The opinions expressed in this column are those of the author and not necessarily those of the Davis Clipper.
Several weeks ago, I spent a week in China on business. My first business trip to China was in 1981. Since then I have returned to China several times a year – sometime even four or five times. In my professional capacity I have represented Chinese soft goods manufacturers, pharmaceutical companies, one of China’s largest automobile manufacturers, and even the national government.
Ten years ago in Shanghai the construction of a large office building began next to the hotel at which I regularly stayed. During the next five years I watched the progress of this building. It had a gleaming exterior and the entry hallway was a classic soft white marble. As the building grew higher, I had a clear view from my hotel window of the interior floors. It was indeed an office building that would have done credit to any major city in the world. It was completed a little over five years ago.
Today the building is still almost entirely empty. A multi-million dollar example of what happens when shining exteriors attempt to hide empty interiors. There are literally hundreds of similar examples of new but empty buildings throughout China. Some of them are office buildings, some are apartment buildings. All of them are examples of the deceitfulness of outward appearances masking empty interiors.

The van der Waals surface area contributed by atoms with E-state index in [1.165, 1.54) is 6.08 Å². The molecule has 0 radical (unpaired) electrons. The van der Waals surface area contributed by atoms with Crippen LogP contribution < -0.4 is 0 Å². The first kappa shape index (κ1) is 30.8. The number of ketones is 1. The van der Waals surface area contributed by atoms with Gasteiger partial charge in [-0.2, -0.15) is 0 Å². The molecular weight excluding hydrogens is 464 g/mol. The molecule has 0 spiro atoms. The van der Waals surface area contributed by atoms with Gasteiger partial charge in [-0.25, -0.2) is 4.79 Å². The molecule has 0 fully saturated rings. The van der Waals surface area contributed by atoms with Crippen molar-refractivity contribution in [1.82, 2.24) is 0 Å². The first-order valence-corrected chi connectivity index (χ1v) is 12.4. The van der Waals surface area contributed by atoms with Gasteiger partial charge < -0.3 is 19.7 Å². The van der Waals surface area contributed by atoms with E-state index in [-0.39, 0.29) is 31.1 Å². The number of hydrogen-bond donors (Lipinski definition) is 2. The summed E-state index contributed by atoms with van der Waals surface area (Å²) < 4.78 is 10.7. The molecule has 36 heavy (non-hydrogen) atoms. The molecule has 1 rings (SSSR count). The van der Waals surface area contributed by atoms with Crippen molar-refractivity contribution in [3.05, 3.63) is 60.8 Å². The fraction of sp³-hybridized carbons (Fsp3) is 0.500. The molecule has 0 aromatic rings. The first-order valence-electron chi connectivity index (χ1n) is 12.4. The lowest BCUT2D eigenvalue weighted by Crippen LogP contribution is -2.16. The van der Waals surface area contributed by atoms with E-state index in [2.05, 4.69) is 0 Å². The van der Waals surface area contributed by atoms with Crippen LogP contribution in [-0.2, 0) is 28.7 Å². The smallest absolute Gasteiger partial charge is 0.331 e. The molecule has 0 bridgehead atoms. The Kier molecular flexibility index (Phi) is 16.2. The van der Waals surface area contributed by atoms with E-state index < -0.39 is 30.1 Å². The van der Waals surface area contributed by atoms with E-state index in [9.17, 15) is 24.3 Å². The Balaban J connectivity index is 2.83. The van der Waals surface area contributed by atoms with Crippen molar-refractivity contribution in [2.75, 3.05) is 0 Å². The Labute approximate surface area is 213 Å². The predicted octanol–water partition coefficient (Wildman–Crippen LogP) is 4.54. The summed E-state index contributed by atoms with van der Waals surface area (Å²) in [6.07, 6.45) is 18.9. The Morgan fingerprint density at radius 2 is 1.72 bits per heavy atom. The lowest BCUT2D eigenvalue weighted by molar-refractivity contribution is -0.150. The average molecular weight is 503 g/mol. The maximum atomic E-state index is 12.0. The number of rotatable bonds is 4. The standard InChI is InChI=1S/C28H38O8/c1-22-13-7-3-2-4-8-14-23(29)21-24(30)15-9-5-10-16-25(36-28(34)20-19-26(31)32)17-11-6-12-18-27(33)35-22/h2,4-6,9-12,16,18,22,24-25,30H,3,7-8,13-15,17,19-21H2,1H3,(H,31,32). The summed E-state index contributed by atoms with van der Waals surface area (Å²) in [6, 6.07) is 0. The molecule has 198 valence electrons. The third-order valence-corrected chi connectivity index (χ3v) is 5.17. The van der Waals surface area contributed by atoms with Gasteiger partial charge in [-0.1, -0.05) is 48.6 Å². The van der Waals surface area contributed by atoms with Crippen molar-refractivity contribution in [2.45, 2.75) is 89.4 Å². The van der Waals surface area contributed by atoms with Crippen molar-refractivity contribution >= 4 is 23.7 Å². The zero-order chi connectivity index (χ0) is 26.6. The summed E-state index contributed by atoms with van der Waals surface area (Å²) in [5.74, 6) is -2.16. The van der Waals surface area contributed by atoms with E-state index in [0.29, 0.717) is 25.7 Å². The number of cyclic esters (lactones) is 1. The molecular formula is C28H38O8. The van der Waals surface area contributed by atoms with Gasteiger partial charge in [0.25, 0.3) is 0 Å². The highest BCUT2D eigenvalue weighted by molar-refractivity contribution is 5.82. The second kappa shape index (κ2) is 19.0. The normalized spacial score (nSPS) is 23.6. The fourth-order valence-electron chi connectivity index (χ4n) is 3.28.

The recent upheaval in the Chinese stock exchanges is a dire warning that the reality of what these empty interiors are hiding in terms of the supposed strength of the Chinese economy is now becoming apparent.
Ironically, while I was in China, another example of the paucity of truth in a “shining exterior” that is in reality an “empty interior” took place in the United States. The Supreme Court’s decision regarding the right of the individual states to regulate “same-sex” marriage was announced. In the ruling the majority opinion cited Confucius’ teachings about marriage as support for the Court’s decision.
Zeng Yi, a Professor of Chinese Philosophy at Tongji University, slammed the Court ruling as an “anti-human crime.” Professor Zeng argued that homosexuality is against Confucian beliefs. He also quoted from “The Book of Rites,” one of the Chinese Five Classics of the Confucian canon, which says “…the marriage ceremony is to unite two genders…and to produce offspring.”
Another Confucian work, The Mencius, says… “there are three types of impiety against your parents. Having no offspring is the worst of all.”
It may seem that trying to show a similarity between new buildings that remain empty and a Supreme Court decision that attempts to distort the teachings of one of the world’s great religious philosophers is something of a stretch. I see them as visible evidence of a world that is full of deceitfulness in attempting to dignify falsehoods created by those “…who love and make a lie.”
And as the Apostle John wrote 2,000 years ago, damnation is the ultimate destiny of those “…who love and make a lie.”